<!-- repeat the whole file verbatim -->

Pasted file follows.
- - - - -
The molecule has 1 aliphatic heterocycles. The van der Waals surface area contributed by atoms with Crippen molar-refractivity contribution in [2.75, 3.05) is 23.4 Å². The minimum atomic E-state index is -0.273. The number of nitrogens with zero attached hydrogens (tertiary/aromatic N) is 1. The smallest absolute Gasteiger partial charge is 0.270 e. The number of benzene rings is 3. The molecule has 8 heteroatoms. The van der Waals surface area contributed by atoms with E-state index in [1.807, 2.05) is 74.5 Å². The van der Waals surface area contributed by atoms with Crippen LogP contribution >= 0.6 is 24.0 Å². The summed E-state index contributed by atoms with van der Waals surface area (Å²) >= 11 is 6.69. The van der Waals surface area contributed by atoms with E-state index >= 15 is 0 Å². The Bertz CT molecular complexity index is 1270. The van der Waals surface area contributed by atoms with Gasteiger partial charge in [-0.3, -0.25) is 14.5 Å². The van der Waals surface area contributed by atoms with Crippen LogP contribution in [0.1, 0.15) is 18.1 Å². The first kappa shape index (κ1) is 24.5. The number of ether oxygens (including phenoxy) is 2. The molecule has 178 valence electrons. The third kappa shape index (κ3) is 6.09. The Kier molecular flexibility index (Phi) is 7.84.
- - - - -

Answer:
The molecule has 1 aliphatic heterocycles. The van der Waals surface area contributed by atoms with Crippen molar-refractivity contribution in [2.75, 3.05) is 23.4 Å². The minimum atomic E-state index is -0.273. The number of nitrogens with zero attached hydrogens (tertiary/aromatic N) is 1. The smallest absolute Gasteiger partial charge is 0.270 e. The number of benzene rings is 3. The molecule has 8 heteroatoms. The van der Waals surface area contributed by atoms with E-state index in [1.807, 2.05) is 74.5 Å². The van der Waals surface area contributed by atoms with Crippen LogP contribution >= 0.6 is 24.0 Å². The summed E-state index contributed by atoms with van der Waals surface area (Å²) >= 11 is 6.69. The van der Waals surface area contributed by atoms with E-state index >= 15 is 0 Å². The Bertz CT molecular complexity index is 1270. The van der Waals surface area contributed by atoms with Gasteiger partial charge in [-0.3, -0.25) is 14.5 Å². The van der Waals surface area contributed by atoms with Crippen LogP contribution in [0.1, 0.15) is 18.1 Å². The first kappa shape index (κ1) is 24.5. The number of ether oxygens (including phenoxy) is 2. The molecule has 178 valence electrons. The third kappa shape index (κ3) is 6.09. The Kier molecular flexibility index (Phi) is 7.84.